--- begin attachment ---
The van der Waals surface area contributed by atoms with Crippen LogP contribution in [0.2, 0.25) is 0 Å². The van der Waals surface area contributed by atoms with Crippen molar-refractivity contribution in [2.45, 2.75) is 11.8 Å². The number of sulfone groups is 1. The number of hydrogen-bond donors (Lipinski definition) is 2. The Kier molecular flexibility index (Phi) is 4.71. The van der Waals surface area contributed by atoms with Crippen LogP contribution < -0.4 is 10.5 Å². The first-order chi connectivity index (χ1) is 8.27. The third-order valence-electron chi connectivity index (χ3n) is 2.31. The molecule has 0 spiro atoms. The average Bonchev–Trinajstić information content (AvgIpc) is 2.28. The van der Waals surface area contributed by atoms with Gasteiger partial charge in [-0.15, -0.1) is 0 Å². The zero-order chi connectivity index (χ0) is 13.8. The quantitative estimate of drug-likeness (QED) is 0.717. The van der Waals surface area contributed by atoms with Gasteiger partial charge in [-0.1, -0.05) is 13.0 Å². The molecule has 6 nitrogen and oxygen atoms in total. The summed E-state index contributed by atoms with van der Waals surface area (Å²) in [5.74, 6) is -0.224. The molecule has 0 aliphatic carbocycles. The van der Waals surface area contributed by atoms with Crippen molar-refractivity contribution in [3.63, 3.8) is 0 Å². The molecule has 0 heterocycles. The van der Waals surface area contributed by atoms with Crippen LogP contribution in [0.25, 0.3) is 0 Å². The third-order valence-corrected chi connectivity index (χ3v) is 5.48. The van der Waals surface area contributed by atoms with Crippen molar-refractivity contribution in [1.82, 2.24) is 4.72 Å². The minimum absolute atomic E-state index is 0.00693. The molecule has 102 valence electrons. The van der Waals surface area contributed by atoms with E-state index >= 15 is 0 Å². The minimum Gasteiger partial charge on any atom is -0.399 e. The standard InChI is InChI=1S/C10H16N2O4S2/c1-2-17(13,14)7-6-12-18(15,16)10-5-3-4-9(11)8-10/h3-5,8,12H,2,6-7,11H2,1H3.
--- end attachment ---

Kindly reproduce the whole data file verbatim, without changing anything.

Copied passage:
The van der Waals surface area contributed by atoms with Crippen LogP contribution in [0.2, 0.25) is 0 Å². The van der Waals surface area contributed by atoms with Crippen molar-refractivity contribution in [2.45, 2.75) is 11.8 Å². The number of sulfone groups is 1. The number of hydrogen-bond donors (Lipinski definition) is 2. The Kier molecular flexibility index (Phi) is 4.71. The van der Waals surface area contributed by atoms with Crippen LogP contribution < -0.4 is 10.5 Å². The first-order chi connectivity index (χ1) is 8.27. The third-order valence-electron chi connectivity index (χ3n) is 2.31. The molecule has 0 spiro atoms. The average Bonchev–Trinajstić information content (AvgIpc) is 2.28. The van der Waals surface area contributed by atoms with Gasteiger partial charge in [-0.15, -0.1) is 0 Å². The zero-order chi connectivity index (χ0) is 13.8. The quantitative estimate of drug-likeness (QED) is 0.717. The van der Waals surface area contributed by atoms with Gasteiger partial charge in [-0.1, -0.05) is 13.0 Å². The molecule has 6 nitrogen and oxygen atoms in total. The summed E-state index contributed by atoms with van der Waals surface area (Å²) in [5.74, 6) is -0.224. The molecule has 0 aliphatic carbocycles. The van der Waals surface area contributed by atoms with Crippen molar-refractivity contribution in [3.63, 3.8) is 0 Å². The molecule has 0 heterocycles. The van der Waals surface area contributed by atoms with Crippen LogP contribution in [0.25, 0.3) is 0 Å². The third-order valence-corrected chi connectivity index (χ3v) is 5.48. The van der Waals surface area contributed by atoms with Crippen molar-refractivity contribution in [1.82, 2.24) is 4.72 Å². The minimum absolute atomic E-state index is 0.00693. The molecule has 102 valence electrons. The van der Waals surface area contributed by atoms with E-state index >= 15 is 0 Å². The minimum Gasteiger partial charge on any atom is -0.399 e. The standard InChI is InChI=1S/C10H16N2O4S2/c1-2-17(13,14)7-6-12-18(15,16)10-5-3-4-9(11)8-10/h3-5,8,12H,2,6-7,11H2,1H3.